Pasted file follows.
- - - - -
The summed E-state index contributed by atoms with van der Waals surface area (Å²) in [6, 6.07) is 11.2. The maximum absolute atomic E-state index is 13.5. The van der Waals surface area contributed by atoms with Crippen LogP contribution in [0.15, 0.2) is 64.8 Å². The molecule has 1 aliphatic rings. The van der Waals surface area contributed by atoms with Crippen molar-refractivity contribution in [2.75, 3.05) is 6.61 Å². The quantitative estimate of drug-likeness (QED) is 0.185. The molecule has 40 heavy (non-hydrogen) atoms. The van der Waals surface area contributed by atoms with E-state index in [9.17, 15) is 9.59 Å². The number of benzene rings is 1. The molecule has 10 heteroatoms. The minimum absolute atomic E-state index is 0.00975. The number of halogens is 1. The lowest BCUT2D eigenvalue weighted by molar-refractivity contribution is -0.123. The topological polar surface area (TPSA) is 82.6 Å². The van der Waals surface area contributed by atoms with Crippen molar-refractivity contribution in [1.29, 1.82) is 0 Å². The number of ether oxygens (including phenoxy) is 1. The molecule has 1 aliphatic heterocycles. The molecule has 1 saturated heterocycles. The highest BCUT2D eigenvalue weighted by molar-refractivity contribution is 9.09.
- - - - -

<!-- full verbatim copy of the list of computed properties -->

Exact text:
The summed E-state index contributed by atoms with van der Waals surface area (Å²) in [6, 6.07) is 11.2. The maximum absolute atomic E-state index is 13.5. The van der Waals surface area contributed by atoms with Crippen LogP contribution in [0.15, 0.2) is 64.8 Å². The molecule has 1 aliphatic rings. The van der Waals surface area contributed by atoms with Crippen molar-refractivity contribution in [2.75, 3.05) is 6.61 Å². The quantitative estimate of drug-likeness (QED) is 0.185. The molecule has 40 heavy (non-hydrogen) atoms. The van der Waals surface area contributed by atoms with E-state index in [9.17, 15) is 9.59 Å². The number of benzene rings is 1. The molecule has 10 heteroatoms. The minimum absolute atomic E-state index is 0.00975. The number of halogens is 1. The lowest BCUT2D eigenvalue weighted by molar-refractivity contribution is -0.123. The topological polar surface area (TPSA) is 82.6 Å². The van der Waals surface area contributed by atoms with Crippen molar-refractivity contribution in [1.29, 1.82) is 0 Å². The number of ether oxygens (including phenoxy) is 1. The molecule has 1 aliphatic heterocycles. The molecule has 1 saturated heterocycles. The highest BCUT2D eigenvalue weighted by molar-refractivity contribution is 9.09.